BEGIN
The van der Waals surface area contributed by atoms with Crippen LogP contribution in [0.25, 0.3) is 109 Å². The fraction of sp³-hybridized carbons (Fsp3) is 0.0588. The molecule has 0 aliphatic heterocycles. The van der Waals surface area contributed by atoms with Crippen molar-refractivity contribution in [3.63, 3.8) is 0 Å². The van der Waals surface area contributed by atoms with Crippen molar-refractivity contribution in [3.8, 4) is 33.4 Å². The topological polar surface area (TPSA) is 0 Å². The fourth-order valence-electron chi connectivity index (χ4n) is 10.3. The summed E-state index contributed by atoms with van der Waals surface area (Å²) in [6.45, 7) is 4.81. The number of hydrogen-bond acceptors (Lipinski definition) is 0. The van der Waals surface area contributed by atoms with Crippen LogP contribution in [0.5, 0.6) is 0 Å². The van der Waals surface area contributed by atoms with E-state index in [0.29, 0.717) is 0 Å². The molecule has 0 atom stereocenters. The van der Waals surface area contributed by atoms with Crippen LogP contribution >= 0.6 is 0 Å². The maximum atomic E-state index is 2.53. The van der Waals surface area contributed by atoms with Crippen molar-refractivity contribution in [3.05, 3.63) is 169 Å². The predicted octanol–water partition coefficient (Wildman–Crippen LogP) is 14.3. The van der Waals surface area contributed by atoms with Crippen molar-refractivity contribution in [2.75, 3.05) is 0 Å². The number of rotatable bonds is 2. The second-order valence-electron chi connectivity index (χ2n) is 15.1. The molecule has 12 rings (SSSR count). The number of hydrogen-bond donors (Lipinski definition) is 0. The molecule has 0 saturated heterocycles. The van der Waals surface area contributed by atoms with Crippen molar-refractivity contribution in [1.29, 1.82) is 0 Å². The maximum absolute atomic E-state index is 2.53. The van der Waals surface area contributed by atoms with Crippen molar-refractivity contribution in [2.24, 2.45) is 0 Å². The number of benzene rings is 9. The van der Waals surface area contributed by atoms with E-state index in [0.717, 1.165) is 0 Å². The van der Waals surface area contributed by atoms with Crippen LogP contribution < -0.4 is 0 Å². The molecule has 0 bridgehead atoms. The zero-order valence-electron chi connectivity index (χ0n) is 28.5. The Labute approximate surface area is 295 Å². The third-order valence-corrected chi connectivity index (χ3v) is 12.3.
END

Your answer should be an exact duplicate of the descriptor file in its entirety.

The van der Waals surface area contributed by atoms with Crippen LogP contribution in [0.25, 0.3) is 109 Å². The fraction of sp³-hybridized carbons (Fsp3) is 0.0588. The molecule has 0 aliphatic heterocycles. The van der Waals surface area contributed by atoms with Crippen molar-refractivity contribution in [3.63, 3.8) is 0 Å². The van der Waals surface area contributed by atoms with Crippen molar-refractivity contribution in [3.8, 4) is 33.4 Å². The topological polar surface area (TPSA) is 0 Å². The fourth-order valence-electron chi connectivity index (χ4n) is 10.3. The summed E-state index contributed by atoms with van der Waals surface area (Å²) in [6.45, 7) is 4.81. The number of hydrogen-bond acceptors (Lipinski definition) is 0. The van der Waals surface area contributed by atoms with Crippen LogP contribution in [0.5, 0.6) is 0 Å². The van der Waals surface area contributed by atoms with E-state index in [0.29, 0.717) is 0 Å². The molecule has 0 atom stereocenters. The van der Waals surface area contributed by atoms with Crippen LogP contribution >= 0.6 is 0 Å². The maximum atomic E-state index is 2.53. The van der Waals surface area contributed by atoms with Crippen molar-refractivity contribution in [3.05, 3.63) is 169 Å². The predicted octanol–water partition coefficient (Wildman–Crippen LogP) is 14.3. The van der Waals surface area contributed by atoms with Crippen molar-refractivity contribution in [2.75, 3.05) is 0 Å². The number of rotatable bonds is 2. The second-order valence-electron chi connectivity index (χ2n) is 15.1. The molecule has 12 rings (SSSR count). The number of hydrogen-bond donors (Lipinski definition) is 0. The molecule has 0 saturated heterocycles. The van der Waals surface area contributed by atoms with Crippen molar-refractivity contribution in [1.29, 1.82) is 0 Å². The maximum absolute atomic E-state index is 2.53. The van der Waals surface area contributed by atoms with Crippen molar-refractivity contribution in [2.24, 2.45) is 0 Å². The number of benzene rings is 9. The van der Waals surface area contributed by atoms with E-state index in [0.717, 1.165) is 0 Å². The van der Waals surface area contributed by atoms with Crippen LogP contribution < -0.4 is 0 Å². The molecule has 0 bridgehead atoms. The zero-order valence-electron chi connectivity index (χ0n) is 28.5. The Labute approximate surface area is 295 Å². The third-order valence-corrected chi connectivity index (χ3v) is 12.3.